Interviews and questionnaires are commonly used to assess a young person’s suitability as a peer supporter. A method to obtain a more objective and neutral opinion of an applicant’s suitability is by organising a selection day for all of those interested in applying, on which some basic training and practice in peer support skills are provided. Observing a young person’s behaviour and performance on that day may facilitate the recruitment process, and may involve self, peer and/or staff evaluation. This method also allows young people to realise their own strengths and weaknesses and consequently make their own decisions whether they are actually suitable for the role. Although this strategy may appear quite costly and time consuming it can be cost and time saving in the long run, if having to deal with issues arising from recruiting young people who turn out to not match the role adequately.1

If a program does not have the necessary resources, putting volunteers on a probationary period that allows both parties to reevaluate the situation after a previously defined period of time represents an alternative solution to screening young people.

It is also important to take into consideration the applicant’s previous history, i.e. experiencing mental health issues or other serious adverse life events, which may result in them needing access to a peer support group to improve their self-esteem and coping skills. A recommendation is to not use young people during times that they are struggling with a personal issue themselves; rather wait to involve them as peer supporters once they have managed to cope with the situation. While a young person who is struggling with a problem may not be in the position to provide support for others, they are often of great benefit to the peer group once they have gotten through it, as they can provide positive role models of effective coping behaviours. This way the peer supporter also benefits by being able to have continued access to a social support network and having opportunities to enhance their self-esteem. They may also learn that it is possible to be both a source of support and to receive support from others, which can assist those involved in supporting others not to deny their own problems.1

A few important things to keep in mind about recruitment:

  • Make sure that the selected group of peer supporters share the same characteristics of the group of young people targeted by the program; consider aspects such as ethnicity, gender, sexuality, socioeconomic status, religion, etc. Read more about defining your peers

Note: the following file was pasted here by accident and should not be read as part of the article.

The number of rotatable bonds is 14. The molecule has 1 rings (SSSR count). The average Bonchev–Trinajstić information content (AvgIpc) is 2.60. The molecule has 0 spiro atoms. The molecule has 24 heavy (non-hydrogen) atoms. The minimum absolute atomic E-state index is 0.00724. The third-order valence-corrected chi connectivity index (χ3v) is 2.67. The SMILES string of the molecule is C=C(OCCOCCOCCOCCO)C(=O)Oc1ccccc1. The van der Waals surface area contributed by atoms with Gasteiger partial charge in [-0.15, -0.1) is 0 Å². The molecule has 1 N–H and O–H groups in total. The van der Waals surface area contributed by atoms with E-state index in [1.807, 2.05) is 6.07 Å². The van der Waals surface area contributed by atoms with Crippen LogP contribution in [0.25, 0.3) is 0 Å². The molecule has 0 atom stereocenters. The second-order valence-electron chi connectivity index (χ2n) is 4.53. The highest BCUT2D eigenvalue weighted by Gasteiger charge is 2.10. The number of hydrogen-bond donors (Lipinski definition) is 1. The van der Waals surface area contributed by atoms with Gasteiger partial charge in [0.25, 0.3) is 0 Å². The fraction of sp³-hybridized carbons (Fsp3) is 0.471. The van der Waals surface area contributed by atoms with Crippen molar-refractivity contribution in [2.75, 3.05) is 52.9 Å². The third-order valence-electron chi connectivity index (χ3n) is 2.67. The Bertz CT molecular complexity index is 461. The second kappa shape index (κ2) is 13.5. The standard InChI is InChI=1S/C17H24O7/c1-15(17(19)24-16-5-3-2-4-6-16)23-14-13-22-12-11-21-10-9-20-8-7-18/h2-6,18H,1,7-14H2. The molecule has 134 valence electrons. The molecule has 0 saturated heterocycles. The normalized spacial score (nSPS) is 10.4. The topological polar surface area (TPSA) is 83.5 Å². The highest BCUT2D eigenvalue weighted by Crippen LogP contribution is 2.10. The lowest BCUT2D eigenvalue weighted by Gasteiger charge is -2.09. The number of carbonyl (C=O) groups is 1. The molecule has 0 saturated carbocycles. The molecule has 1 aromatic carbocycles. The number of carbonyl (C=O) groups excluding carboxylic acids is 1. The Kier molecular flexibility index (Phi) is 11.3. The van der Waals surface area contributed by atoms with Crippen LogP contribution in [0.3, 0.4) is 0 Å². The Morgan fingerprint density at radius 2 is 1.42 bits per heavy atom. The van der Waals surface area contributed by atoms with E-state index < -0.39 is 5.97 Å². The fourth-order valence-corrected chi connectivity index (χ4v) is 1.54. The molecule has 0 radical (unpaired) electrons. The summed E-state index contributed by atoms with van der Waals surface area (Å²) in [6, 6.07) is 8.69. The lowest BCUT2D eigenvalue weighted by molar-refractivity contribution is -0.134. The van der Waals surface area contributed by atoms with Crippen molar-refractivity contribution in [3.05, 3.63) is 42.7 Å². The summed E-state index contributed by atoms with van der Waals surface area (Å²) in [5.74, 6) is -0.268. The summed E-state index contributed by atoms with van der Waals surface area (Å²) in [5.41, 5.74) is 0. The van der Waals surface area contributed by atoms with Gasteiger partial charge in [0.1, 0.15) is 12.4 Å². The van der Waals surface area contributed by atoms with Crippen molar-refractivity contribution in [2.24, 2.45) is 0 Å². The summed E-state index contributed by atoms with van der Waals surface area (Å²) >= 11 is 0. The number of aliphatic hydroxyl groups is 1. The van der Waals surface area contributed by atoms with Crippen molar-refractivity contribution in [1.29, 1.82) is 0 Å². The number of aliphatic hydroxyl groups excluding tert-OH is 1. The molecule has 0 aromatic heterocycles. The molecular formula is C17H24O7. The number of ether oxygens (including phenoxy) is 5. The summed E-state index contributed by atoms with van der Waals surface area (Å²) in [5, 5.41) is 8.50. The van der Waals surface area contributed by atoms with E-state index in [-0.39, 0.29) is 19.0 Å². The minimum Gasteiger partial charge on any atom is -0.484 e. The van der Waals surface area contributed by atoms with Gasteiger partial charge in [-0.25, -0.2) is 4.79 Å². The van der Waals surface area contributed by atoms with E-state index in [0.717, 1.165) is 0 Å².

• In line with a youth engagement approach, utilise a method that places as much responsibility with the peer supporters as possible and that is empowering of them. This may vary for differing groups and program types, but in any case a respectful attitude and a belief in the young people to be able to find their own solutions is considered important.
  • Selection processes need to be transparent, fair and as inclusive of young people as possible. It is recommended to utilise a method with which young people who do not fit the role adequately can de-select themselves. If it becomes apparent during the selection process that a person is completely unsuitable for the role the person responsible for the project should not be afraid to turn them down. However, in this case it is essential to provide an honest and sensitive explanation of the decision to the young person.
  • It is recommended to recruit sufficient numbers of peer supporters in order to take into account the drop-outs that many volunteer programs experience.1

Useful questions to ask yourself when recruiting:

  • How will you advertise the position?
  • How will you select peer supporters?
  • Do you anticipate any difficulties in this – e.g. finding suitable volunteers, deciding who is suitable, turning down unsuitable volunteers?
  • How many will you select/recruit and why?

(Adapted from Cowie and Wallace 2000, p.77)1

Example of a volunteer peer mentor recruitment process

Billy Dower Youth Centre Young Men/Women’s Program (City of Mandurah 2009)

The Billy Dower Youth Centre in Mandurah, WA, carries out a Young Men’s and Young Women’s Program with the aim of providing isolated boys and girls aged 12-17 opportunities to meet with peers while engaging in meaningful activities. To ensure the well-being of all young people is maintained, young people interested in volunteering as a peer mentor are required to undergo a comprehensive recruitment process and acceptance as a volunteer peer mentor does not occur until this process is completed. The 6-step recruitment/screening phase consists of:

  1. Preliminary screening through an initial information discussion with the prospective mentor about the mentoring program and commitment required;
  2. Written mentor application form;
  3. Face to face interview/home visit;
  4. Working with Children Check (WWCC) & National Police Clearance;
  5. Two personal and/or professional referee checks;
  6. Induction and training phase.


  1. Cowie, H & Wallace, P 2000, ‘Peer Support in Action’, Sage Publications, London, pp.176.